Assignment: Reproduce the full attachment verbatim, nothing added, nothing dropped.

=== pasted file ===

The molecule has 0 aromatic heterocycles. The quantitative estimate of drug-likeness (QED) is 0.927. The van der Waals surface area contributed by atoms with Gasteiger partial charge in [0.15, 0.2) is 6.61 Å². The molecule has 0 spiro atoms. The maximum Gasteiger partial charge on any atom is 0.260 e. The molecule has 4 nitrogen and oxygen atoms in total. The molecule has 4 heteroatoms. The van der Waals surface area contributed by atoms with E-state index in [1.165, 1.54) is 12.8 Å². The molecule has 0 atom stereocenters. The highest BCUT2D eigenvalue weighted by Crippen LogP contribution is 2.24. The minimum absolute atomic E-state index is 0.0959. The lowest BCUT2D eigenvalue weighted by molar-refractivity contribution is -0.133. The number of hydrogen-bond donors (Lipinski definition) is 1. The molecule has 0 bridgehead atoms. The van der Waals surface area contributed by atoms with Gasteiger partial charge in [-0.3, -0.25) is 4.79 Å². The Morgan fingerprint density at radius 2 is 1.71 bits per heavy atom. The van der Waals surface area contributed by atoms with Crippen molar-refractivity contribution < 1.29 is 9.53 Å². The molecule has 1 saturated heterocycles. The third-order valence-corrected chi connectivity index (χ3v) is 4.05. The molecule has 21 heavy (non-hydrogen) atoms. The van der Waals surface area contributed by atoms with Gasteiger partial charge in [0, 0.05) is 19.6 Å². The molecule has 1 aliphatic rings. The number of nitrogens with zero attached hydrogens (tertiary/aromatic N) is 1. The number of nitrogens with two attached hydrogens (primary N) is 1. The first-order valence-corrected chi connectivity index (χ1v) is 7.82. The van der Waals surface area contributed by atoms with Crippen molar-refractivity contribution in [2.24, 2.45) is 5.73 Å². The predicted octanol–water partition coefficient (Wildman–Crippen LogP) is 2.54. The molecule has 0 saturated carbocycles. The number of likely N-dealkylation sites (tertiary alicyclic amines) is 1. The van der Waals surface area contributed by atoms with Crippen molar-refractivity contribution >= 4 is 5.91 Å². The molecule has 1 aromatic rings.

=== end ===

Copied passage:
The molecule has 0 aromatic heterocycles. The quantitative estimate of drug-likeness (QED) is 0.927. The van der Waals surface area contributed by atoms with Gasteiger partial charge in [0.15, 0.2) is 6.61 Å². The molecule has 0 spiro atoms. The maximum Gasteiger partial charge on any atom is 0.260 e. The molecule has 4 nitrogen and oxygen atoms in total. The molecule has 4 heteroatoms. The van der Waals surface area contributed by atoms with E-state index in [1.165, 1.54) is 12.8 Å². The molecule has 0 atom stereocenters. The highest BCUT2D eigenvalue weighted by Crippen LogP contribution is 2.24. The minimum absolute atomic E-state index is 0.0959. The lowest BCUT2D eigenvalue weighted by molar-refractivity contribution is -0.133. The number of hydrogen-bond donors (Lipinski definition) is 1. The molecule has 0 bridgehead atoms. The van der Waals surface area contributed by atoms with Gasteiger partial charge in [-0.3, -0.25) is 4.79 Å². The Morgan fingerprint density at radius 2 is 1.71 bits per heavy atom. The van der Waals surface area contributed by atoms with Crippen molar-refractivity contribution < 1.29 is 9.53 Å². The molecule has 1 saturated heterocycles. The third-order valence-corrected chi connectivity index (χ3v) is 4.05. The molecule has 21 heavy (non-hydrogen) atoms. The van der Waals surface area contributed by atoms with Gasteiger partial charge in [0, 0.05) is 19.6 Å². The molecule has 1 aliphatic rings. The number of nitrogens with zero attached hydrogens (tertiary/aromatic N) is 1. The number of nitrogens with two attached hydrogens (primary N) is 1. The first-order valence-corrected chi connectivity index (χ1v) is 7.82. The van der Waals surface area contributed by atoms with Crippen molar-refractivity contribution in [2.24, 2.45) is 5.73 Å². The predicted octanol–water partition coefficient (Wildman–Crippen LogP) is 2.54. The molecule has 0 saturated carbocycles. The number of likely N-dealkylation sites (tertiary alicyclic amines) is 1. The van der Waals surface area contributed by atoms with Crippen molar-refractivity contribution >= 4 is 5.91 Å². The molecule has 1 aromatic rings.